Planned summary for the Alignment Newsletter:
If you have an expert, but don’t trust them to give you truthful information, how can you incentivize them to tell you the truth anyway? One option is to pay them every time they provide evidence that changes their mind, with the hope that only once you believe the truth will there be no evidence that can change your mind. This post proposes a similar scheme for AI alignment.We train two models, M and Adv. Given a question Q, M is trained to predict what answer to Q the human will give at the end of the procedure. Adv on the other hand is trained to produce arguments that will most make M “change its mind”, i.e. output a substantially different distribution over answers than it previously outputted. M can then make a new prediction. This is repeated T times, and eventually the human is given all T outputs produced by Adv, and provides their final answer (which is used to provide a gradient signal for M). After training, we throw away Adv and simply use M as our question-answering system.One way to think about this is that M is trained to provide a prediction market on “what the human will answer”, and Adv is trained to manipulate the market by providing new arguments that would change what the human says. So, once you see M providing a stable result, that should mean that the result is robust to any argument that Adv could provide, and so it is what the human would say after seeing all the arguments.This scheme bears some resemblance to <@debate@>(@AI safety via debate@), and it can benefit from schemes that help debate, most notably <@cross-examination@>(@Writeup: Progress on AI Safety via Debate@). In particular, at every step Adv can cross-examine the previous incarnation of Adv. If the previous incarnation was deceptive, the current incarnation can demonstrate this to the human, which should cause them to disregard the previous argument. We can also add oversight, where an overseer with access to the model ensures that the model does not become non-myopic or deceptive.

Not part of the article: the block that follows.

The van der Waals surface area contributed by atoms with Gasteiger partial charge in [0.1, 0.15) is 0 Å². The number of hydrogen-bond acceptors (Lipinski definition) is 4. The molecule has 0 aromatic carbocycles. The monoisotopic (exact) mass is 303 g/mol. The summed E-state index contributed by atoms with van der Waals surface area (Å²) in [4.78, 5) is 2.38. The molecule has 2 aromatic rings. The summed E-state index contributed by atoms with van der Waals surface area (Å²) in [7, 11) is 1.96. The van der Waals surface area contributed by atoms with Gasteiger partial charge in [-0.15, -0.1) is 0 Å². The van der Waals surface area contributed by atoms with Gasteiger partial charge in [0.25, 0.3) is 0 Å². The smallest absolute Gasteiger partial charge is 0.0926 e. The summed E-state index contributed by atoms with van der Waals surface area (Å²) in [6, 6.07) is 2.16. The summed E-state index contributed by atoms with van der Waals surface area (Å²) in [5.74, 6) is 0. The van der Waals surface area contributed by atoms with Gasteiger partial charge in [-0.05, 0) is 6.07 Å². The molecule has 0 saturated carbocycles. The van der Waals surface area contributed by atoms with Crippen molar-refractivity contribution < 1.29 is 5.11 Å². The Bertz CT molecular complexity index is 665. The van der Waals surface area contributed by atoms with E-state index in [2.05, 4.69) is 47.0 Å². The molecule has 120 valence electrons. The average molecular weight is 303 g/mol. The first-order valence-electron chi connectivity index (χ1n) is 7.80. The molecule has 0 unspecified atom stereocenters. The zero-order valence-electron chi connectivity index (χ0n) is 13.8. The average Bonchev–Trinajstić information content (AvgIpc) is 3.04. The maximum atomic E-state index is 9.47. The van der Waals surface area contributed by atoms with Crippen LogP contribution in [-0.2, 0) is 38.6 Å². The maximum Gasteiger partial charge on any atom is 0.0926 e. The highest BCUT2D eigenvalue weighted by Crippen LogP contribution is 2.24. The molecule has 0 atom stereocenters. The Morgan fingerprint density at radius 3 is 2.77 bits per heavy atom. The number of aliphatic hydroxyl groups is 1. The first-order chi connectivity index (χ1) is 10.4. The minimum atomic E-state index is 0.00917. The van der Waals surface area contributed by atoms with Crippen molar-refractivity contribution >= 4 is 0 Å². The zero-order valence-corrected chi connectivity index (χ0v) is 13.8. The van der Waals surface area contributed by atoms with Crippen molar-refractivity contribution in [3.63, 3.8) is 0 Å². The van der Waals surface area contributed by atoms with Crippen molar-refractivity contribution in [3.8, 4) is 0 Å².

Planned opinion (may change with more discussion above):
I like the simplicity of the idea “find the point at which the human no longer changes their mind”, and like that this is a new idea of how we can scale training of AI systems beyond human level performance. However, I’m not convinced that the training procedure given in this post would end up at this equilibrium, unless the human very specifically guided the training to do so (an assumption I don’t think we can usually make). It seems that if we were to reach the state where M stably reported the true answer to the question, then Adv would never get any reward—but Adv could do better by randomizing what arguments it makes, so that M cannot know which arguments H will be exposed to and so can’t stably predict H’s final answer. See more details in this thread.